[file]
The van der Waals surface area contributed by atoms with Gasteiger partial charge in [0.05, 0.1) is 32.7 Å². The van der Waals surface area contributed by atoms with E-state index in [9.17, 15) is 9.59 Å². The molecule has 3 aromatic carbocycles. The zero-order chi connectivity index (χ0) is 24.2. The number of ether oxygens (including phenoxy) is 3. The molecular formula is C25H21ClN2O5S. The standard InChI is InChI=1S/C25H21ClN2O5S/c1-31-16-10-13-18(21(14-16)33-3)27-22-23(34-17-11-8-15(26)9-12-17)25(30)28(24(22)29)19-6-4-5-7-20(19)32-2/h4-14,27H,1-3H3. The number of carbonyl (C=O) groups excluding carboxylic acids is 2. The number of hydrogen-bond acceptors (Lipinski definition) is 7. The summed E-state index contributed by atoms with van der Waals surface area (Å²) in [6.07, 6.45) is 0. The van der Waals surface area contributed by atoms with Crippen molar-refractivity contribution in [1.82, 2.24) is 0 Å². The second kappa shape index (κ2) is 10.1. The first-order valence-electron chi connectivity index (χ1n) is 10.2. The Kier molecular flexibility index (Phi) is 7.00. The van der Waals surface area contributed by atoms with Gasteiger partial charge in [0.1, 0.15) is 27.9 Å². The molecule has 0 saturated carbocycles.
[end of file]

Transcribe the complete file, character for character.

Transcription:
The van der Waals surface area contributed by atoms with Gasteiger partial charge in [0.05, 0.1) is 32.7 Å². The van der Waals surface area contributed by atoms with E-state index in [9.17, 15) is 9.59 Å². The molecule has 3 aromatic carbocycles. The zero-order chi connectivity index (χ0) is 24.2. The number of ether oxygens (including phenoxy) is 3. The molecular formula is C25H21ClN2O5S. The standard InChI is InChI=1S/C25H21ClN2O5S/c1-31-16-10-13-18(21(14-16)33-3)27-22-23(34-17-11-8-15(26)9-12-17)25(30)28(24(22)29)19-6-4-5-7-20(19)32-2/h4-14,27H,1-3H3. The number of carbonyl (C=O) groups excluding carboxylic acids is 2. The number of hydrogen-bond acceptors (Lipinski definition) is 7. The summed E-state index contributed by atoms with van der Waals surface area (Å²) in [6.07, 6.45) is 0. The van der Waals surface area contributed by atoms with Crippen molar-refractivity contribution in [1.82, 2.24) is 0 Å². The second kappa shape index (κ2) is 10.1. The first-order valence-electron chi connectivity index (χ1n) is 10.2. The Kier molecular flexibility index (Phi) is 7.00. The van der Waals surface area contributed by atoms with Gasteiger partial charge in [0.1, 0.15) is 27.9 Å². The molecule has 0 saturated carbocycles.